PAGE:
50%
Critical Thinking - Using logic and reasoning to identify the strengths and weaknesses of alternative solutions, conclusions or approaches to problems.
50%
Complex Problem Solving - Identifying complex problems and reviewing related information to develop and evaluate options and implement solutions.
50%
Operation Monitoring - Watching gauges, dials, or other indicators to make sure a machine is working properly.

Abilities

75%
Arm-Hand Steadiness - The ability to keep your hand and arm steady while moving your arm or while holding your arm and hand in one position.
75%
Manual Dexterity - The ability to quickly move your hand, your hand together with your arm, or your two hands to grasp, manipulate, or assemble objects.
66%
Reaction Time - The ability to quickly respond (with the hand, finger, or foot) to a signal (sound, light, picture) when it appears.
66%
Near Vision - The ability to see details at close range (within a few feet of the observer).
66%
Control Precision - The ability to quickly and repeatedly adjust the controls of a machine or a vehicle to exact positions.
60%
Multilimb Coordination - The ability to coordinate two or more limbs (for example, two arms, two legs, or one leg and one arm) while sitting, standing, or lying down. It does not involve performing the activities while the whole body is in motion.
60%
Finger Dexterity - The ability to make precisely coordinated movements of the fingers of one or both hands to grasp, manipulate, or assemble very small objects.
53%
Depth Perception - The ability to judge which of several objects is closer or farther away from you, or to judge the distance between you and an object.
53%
Information Ordering - The ability to arrange things or actions in a certain order or pattern according to a specific rule or set of rules (e.g., patterns of numbers, letters, words, pictures, mathematical operations).
53%
Speech Recognition - The ability to identify and understand the speech of another person.
53%
Visualization - The ability to imagine how something will look after it is moved around or when its parts are moved or rearranged.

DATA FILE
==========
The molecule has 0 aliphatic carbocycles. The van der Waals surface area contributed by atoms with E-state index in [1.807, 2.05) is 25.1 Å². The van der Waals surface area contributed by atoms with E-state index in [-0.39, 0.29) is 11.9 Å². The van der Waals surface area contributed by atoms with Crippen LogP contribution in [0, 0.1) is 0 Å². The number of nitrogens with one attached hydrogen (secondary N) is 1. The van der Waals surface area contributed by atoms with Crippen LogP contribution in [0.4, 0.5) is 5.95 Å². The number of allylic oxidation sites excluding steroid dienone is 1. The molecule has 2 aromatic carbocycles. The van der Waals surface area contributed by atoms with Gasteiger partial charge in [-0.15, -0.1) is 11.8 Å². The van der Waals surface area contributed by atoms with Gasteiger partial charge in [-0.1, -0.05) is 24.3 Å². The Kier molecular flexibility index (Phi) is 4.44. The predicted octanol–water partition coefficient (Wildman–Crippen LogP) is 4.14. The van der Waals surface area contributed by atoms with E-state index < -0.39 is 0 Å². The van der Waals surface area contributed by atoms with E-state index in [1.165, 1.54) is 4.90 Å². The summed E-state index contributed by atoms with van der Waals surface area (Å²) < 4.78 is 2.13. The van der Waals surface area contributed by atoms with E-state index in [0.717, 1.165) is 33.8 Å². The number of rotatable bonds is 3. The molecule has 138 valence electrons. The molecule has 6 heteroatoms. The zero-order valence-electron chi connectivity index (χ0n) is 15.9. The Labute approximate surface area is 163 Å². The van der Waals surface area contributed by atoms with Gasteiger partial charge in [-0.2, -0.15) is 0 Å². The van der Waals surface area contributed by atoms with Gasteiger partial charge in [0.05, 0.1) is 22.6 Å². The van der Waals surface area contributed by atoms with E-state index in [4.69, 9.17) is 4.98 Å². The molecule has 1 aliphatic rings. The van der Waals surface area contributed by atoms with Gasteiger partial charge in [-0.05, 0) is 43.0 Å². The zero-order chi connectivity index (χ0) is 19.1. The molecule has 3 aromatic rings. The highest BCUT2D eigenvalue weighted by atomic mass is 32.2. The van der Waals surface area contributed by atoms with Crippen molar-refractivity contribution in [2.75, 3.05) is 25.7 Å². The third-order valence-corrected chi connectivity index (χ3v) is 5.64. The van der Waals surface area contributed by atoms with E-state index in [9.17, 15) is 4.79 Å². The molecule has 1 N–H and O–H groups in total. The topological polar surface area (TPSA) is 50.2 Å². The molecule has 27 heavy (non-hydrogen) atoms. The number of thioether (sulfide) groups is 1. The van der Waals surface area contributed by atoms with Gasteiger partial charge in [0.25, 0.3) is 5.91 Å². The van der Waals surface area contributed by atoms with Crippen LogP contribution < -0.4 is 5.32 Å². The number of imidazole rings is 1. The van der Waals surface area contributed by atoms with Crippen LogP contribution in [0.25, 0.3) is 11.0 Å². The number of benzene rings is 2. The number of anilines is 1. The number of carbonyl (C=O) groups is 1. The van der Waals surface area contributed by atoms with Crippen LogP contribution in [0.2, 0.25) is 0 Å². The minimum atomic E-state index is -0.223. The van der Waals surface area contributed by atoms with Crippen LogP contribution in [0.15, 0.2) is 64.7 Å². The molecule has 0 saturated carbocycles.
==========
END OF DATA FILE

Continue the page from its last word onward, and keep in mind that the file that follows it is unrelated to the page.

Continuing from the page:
53%
Selective Attention - The ability to concentrate on a task over a period of time without being distracted.
53%
Written Comprehension - The ability to read and understand information and ideas presented in writing.
50%
Oral Comprehension - The ability to listen to and understand information and ideas presented through spoken words and sentences.
50%
Perceptual Speed - The ability to quickly and accurately compare similarities and differences among sets of letters, numbers, objects, pictures, or patterns. The things to be compared may be presented at the same time or one after the other. This ability also includes compa
50%
Deductive Reasoning - The ability to apply general rules to specific problems to produce answers that make sense.
50%
Problem Sensitivity - The ability to tell when something is wrong or is likely to go wrong. It does not involve solving the problem, only recognizing there is a problem.
50%
Oral Expression - The ability to communicate information and ideas in speaking so others will understand.
50%
Speech Clarity - The ability to speak clearly so others can understand you.

Work Activities

90%
Getting Information - Observing, receiving, and otherwise obtaining information from all relevant sources.
79%
Controlling Machines and Processes - Using either control mechanisms or direct physical activity to operate machines or processes (not including computers or vehicles).
63%
Handling and Moving Objects - Using hands and arms in handling, installing, positioning, and moving materials, and manipulating things.
62%